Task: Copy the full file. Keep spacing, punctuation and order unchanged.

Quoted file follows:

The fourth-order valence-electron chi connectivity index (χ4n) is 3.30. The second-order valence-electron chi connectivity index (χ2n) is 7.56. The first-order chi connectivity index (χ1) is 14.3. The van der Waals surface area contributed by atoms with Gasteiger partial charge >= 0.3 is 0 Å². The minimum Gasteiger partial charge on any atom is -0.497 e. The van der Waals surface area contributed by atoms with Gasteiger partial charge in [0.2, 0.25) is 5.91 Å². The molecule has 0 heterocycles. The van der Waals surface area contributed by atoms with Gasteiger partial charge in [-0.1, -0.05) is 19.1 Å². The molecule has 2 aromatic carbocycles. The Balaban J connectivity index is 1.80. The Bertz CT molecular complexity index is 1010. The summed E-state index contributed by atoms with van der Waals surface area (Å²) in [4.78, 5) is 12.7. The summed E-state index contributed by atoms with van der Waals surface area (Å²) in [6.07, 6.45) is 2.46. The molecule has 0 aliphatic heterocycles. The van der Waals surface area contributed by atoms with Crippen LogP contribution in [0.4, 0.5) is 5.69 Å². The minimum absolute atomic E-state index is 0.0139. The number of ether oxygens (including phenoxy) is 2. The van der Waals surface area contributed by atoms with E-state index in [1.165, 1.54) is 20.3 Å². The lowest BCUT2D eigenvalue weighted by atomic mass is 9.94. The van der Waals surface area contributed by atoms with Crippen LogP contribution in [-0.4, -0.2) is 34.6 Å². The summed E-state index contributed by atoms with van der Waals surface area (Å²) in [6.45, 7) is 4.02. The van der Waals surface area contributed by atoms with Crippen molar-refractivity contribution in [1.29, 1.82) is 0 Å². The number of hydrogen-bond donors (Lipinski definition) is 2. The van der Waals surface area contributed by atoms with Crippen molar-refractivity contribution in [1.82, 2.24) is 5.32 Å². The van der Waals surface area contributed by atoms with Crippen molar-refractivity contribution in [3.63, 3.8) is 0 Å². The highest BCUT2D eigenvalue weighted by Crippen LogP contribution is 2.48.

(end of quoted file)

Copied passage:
The fourth-order valence-electron chi connectivity index (χ4n) is 3.30. The second-order valence-electron chi connectivity index (χ2n) is 7.56. The first-order chi connectivity index (χ1) is 14.3. The van der Waals surface area contributed by atoms with Gasteiger partial charge >= 0.3 is 0 Å². The minimum Gasteiger partial charge on any atom is -0.497 e. The van der Waals surface area contributed by atoms with Gasteiger partial charge in [0.2, 0.25) is 5.91 Å². The molecule has 0 heterocycles. The van der Waals surface area contributed by atoms with Gasteiger partial charge in [-0.1, -0.05) is 19.1 Å². The molecule has 2 aromatic carbocycles. The Balaban J connectivity index is 1.80. The Bertz CT molecular complexity index is 1010. The summed E-state index contributed by atoms with van der Waals surface area (Å²) in [4.78, 5) is 12.7. The summed E-state index contributed by atoms with van der Waals surface area (Å²) in [6.07, 6.45) is 2.46. The molecule has 0 aliphatic heterocycles. The van der Waals surface area contributed by atoms with Crippen LogP contribution in [0.4, 0.5) is 5.69 Å². The minimum absolute atomic E-state index is 0.0139. The number of ether oxygens (including phenoxy) is 2. The van der Waals surface area contributed by atoms with E-state index in [1.165, 1.54) is 20.3 Å². The lowest BCUT2D eigenvalue weighted by atomic mass is 9.94. The van der Waals surface area contributed by atoms with Crippen LogP contribution in [-0.4, -0.2) is 34.6 Å². The summed E-state index contributed by atoms with van der Waals surface area (Å²) in [6.45, 7) is 4.02. The van der Waals surface area contributed by atoms with Crippen molar-refractivity contribution in [1.29, 1.82) is 0 Å². The number of hydrogen-bond donors (Lipinski definition) is 2. The van der Waals surface area contributed by atoms with Crippen molar-refractivity contribution in [1.82, 2.24) is 5.32 Å². The van der Waals surface area contributed by atoms with Crippen molar-refractivity contribution in [3.63, 3.8) is 0 Å². The highest BCUT2D eigenvalue weighted by Crippen LogP contribution is 2.48.